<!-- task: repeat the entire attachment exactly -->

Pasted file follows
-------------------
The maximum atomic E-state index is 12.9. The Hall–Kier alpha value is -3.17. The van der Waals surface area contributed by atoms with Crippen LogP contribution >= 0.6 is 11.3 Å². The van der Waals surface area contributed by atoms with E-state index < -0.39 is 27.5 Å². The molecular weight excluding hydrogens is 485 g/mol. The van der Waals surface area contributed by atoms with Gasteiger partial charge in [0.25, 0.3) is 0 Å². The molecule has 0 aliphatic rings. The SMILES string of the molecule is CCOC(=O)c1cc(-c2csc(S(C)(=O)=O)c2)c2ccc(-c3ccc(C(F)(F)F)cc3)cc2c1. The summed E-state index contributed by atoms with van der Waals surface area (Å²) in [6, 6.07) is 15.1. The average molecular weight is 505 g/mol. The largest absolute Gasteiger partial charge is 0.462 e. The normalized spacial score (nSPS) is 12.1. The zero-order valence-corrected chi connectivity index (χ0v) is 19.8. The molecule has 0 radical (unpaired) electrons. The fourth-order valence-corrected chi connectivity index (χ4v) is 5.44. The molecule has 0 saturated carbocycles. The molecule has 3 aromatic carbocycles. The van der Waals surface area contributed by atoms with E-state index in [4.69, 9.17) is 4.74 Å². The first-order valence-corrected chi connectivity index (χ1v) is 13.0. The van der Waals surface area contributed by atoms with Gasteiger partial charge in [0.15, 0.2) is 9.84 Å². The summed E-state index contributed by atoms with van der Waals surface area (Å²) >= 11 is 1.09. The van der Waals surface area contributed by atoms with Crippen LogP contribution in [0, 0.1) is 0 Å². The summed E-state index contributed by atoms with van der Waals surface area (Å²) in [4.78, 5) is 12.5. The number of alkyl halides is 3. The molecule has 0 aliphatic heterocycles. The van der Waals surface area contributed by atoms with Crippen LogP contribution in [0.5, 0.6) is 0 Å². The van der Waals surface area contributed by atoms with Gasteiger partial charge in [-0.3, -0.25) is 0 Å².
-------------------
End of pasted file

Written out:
The maximum atomic E-state index is 12.9. The Hall–Kier alpha value is -3.17. The van der Waals surface area contributed by atoms with Crippen LogP contribution >= 0.6 is 11.3 Å². The van der Waals surface area contributed by atoms with E-state index < -0.39 is 27.5 Å². The molecular weight excluding hydrogens is 485 g/mol. The van der Waals surface area contributed by atoms with Gasteiger partial charge in [0.25, 0.3) is 0 Å². The molecule has 0 aliphatic rings. The SMILES string of the molecule is CCOC(=O)c1cc(-c2csc(S(C)(=O)=O)c2)c2ccc(-c3ccc(C(F)(F)F)cc3)cc2c1. The summed E-state index contributed by atoms with van der Waals surface area (Å²) in [6, 6.07) is 15.1. The average molecular weight is 505 g/mol. The largest absolute Gasteiger partial charge is 0.462 e. The normalized spacial score (nSPS) is 12.1. The zero-order valence-corrected chi connectivity index (χ0v) is 19.8. The molecule has 0 radical (unpaired) electrons. The fourth-order valence-corrected chi connectivity index (χ4v) is 5.44. The molecule has 0 saturated carbocycles. The molecule has 3 aromatic carbocycles. The van der Waals surface area contributed by atoms with E-state index in [4.69, 9.17) is 4.74 Å². The first-order valence-corrected chi connectivity index (χ1v) is 13.0. The van der Waals surface area contributed by atoms with Gasteiger partial charge in [0.15, 0.2) is 9.84 Å². The summed E-state index contributed by atoms with van der Waals surface area (Å²) >= 11 is 1.09. The van der Waals surface area contributed by atoms with Crippen LogP contribution in [0, 0.1) is 0 Å². The summed E-state index contributed by atoms with van der Waals surface area (Å²) in [4.78, 5) is 12.5. The number of alkyl halides is 3. The molecule has 0 aliphatic heterocycles. The van der Waals surface area contributed by atoms with Crippen LogP contribution in [0.5, 0.6) is 0 Å². The van der Waals surface area contributed by atoms with Gasteiger partial charge in [-0.3, -0.25) is 0 Å².